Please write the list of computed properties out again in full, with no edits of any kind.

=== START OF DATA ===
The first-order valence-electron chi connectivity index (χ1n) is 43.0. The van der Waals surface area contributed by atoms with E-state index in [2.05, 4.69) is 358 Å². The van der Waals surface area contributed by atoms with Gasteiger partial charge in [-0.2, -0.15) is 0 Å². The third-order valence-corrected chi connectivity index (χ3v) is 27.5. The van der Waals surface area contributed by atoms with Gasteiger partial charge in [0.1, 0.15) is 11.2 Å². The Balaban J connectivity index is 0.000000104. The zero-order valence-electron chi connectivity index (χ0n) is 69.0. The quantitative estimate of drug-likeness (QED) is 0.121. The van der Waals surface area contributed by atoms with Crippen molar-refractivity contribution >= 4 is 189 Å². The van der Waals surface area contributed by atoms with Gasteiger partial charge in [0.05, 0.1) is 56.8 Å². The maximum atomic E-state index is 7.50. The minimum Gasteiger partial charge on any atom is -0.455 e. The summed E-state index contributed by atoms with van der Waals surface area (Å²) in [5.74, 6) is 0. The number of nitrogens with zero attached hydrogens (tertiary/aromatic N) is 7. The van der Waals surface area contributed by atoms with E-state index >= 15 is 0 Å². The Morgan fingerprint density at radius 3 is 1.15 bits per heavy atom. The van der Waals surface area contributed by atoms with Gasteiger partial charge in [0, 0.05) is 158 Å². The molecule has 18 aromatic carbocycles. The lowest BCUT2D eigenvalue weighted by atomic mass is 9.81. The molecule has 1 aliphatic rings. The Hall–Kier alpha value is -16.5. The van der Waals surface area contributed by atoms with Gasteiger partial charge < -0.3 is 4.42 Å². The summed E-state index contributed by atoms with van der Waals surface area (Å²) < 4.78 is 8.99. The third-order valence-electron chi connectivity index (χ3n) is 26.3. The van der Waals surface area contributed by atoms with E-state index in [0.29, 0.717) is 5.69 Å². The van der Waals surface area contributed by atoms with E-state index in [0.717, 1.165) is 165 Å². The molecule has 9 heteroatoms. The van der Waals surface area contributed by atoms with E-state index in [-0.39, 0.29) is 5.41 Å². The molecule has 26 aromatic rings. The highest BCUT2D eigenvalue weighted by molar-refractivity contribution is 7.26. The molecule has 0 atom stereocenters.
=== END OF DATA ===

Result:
The first-order valence-electron chi connectivity index (χ1n) is 43.0. The van der Waals surface area contributed by atoms with E-state index in [2.05, 4.69) is 358 Å². The van der Waals surface area contributed by atoms with Gasteiger partial charge in [-0.2, -0.15) is 0 Å². The third-order valence-corrected chi connectivity index (χ3v) is 27.5. The van der Waals surface area contributed by atoms with Gasteiger partial charge in [0.1, 0.15) is 11.2 Å². The Balaban J connectivity index is 0.000000104. The zero-order valence-electron chi connectivity index (χ0n) is 69.0. The quantitative estimate of drug-likeness (QED) is 0.121. The van der Waals surface area contributed by atoms with Crippen molar-refractivity contribution >= 4 is 189 Å². The van der Waals surface area contributed by atoms with Gasteiger partial charge in [0.05, 0.1) is 56.8 Å². The maximum atomic E-state index is 7.50. The minimum Gasteiger partial charge on any atom is -0.455 e. The summed E-state index contributed by atoms with van der Waals surface area (Å²) in [5.74, 6) is 0. The number of nitrogens with zero attached hydrogens (tertiary/aromatic N) is 7. The van der Waals surface area contributed by atoms with E-state index >= 15 is 0 Å². The Morgan fingerprint density at radius 3 is 1.15 bits per heavy atom. The van der Waals surface area contributed by atoms with Gasteiger partial charge in [0, 0.05) is 158 Å². The molecule has 18 aromatic carbocycles. The lowest BCUT2D eigenvalue weighted by atomic mass is 9.81. The molecule has 1 aliphatic rings. The Hall–Kier alpha value is -16.5. The van der Waals surface area contributed by atoms with Gasteiger partial charge < -0.3 is 4.42 Å². The summed E-state index contributed by atoms with van der Waals surface area (Å²) < 4.78 is 8.99. The third-order valence-electron chi connectivity index (χ3n) is 26.3. The van der Waals surface area contributed by atoms with E-state index in [0.29, 0.717) is 5.69 Å². The van der Waals surface area contributed by atoms with E-state index in [0.717, 1.165) is 165 Å². The molecule has 9 heteroatoms. The van der Waals surface area contributed by atoms with E-state index in [-0.39, 0.29) is 5.41 Å². The molecule has 26 aromatic rings. The highest BCUT2D eigenvalue weighted by molar-refractivity contribution is 7.26. The molecule has 0 atom stereocenters.